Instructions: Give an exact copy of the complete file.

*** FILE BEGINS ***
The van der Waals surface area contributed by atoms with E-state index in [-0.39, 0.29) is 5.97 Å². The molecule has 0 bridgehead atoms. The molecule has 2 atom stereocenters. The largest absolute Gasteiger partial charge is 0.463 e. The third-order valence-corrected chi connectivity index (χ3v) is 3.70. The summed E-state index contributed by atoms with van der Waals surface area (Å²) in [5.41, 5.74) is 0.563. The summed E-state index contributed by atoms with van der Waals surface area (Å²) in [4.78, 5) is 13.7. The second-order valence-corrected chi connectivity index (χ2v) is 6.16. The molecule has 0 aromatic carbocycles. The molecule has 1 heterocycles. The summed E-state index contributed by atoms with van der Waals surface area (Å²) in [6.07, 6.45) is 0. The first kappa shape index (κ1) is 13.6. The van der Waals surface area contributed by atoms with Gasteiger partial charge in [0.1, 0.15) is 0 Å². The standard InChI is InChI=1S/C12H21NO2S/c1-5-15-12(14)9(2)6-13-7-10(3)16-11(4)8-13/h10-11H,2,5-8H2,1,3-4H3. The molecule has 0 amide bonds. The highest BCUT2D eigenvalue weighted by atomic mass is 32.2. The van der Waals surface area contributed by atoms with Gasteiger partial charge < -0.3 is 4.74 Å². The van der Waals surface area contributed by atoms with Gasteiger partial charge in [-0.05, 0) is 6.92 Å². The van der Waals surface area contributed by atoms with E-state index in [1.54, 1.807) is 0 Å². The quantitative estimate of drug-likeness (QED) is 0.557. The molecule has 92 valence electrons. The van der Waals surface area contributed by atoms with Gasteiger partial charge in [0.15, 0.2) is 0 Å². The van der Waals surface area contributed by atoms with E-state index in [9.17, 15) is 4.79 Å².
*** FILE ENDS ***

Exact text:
The van der Waals surface area contributed by atoms with E-state index in [-0.39, 0.29) is 5.97 Å². The molecule has 0 bridgehead atoms. The molecule has 2 atom stereocenters. The largest absolute Gasteiger partial charge is 0.463 e. The third-order valence-corrected chi connectivity index (χ3v) is 3.70. The summed E-state index contributed by atoms with van der Waals surface area (Å²) in [5.41, 5.74) is 0.563. The summed E-state index contributed by atoms with van der Waals surface area (Å²) in [4.78, 5) is 13.7. The second-order valence-corrected chi connectivity index (χ2v) is 6.16. The molecule has 0 aromatic carbocycles. The molecule has 1 heterocycles. The summed E-state index contributed by atoms with van der Waals surface area (Å²) in [6.07, 6.45) is 0. The first kappa shape index (κ1) is 13.6. The van der Waals surface area contributed by atoms with Gasteiger partial charge in [0.1, 0.15) is 0 Å². The standard InChI is InChI=1S/C12H21NO2S/c1-5-15-12(14)9(2)6-13-7-10(3)16-11(4)8-13/h10-11H,2,5-8H2,1,3-4H3. The molecule has 0 amide bonds. The highest BCUT2D eigenvalue weighted by atomic mass is 32.2. The van der Waals surface area contributed by atoms with Gasteiger partial charge < -0.3 is 4.74 Å². The van der Waals surface area contributed by atoms with Gasteiger partial charge in [-0.05, 0) is 6.92 Å². The van der Waals surface area contributed by atoms with E-state index in [1.54, 1.807) is 0 Å². The quantitative estimate of drug-likeness (QED) is 0.557. The molecule has 92 valence electrons. The van der Waals surface area contributed by atoms with Gasteiger partial charge in [0.15, 0.2) is 0 Å². The van der Waals surface area contributed by atoms with E-state index in [9.17, 15) is 4.79 Å².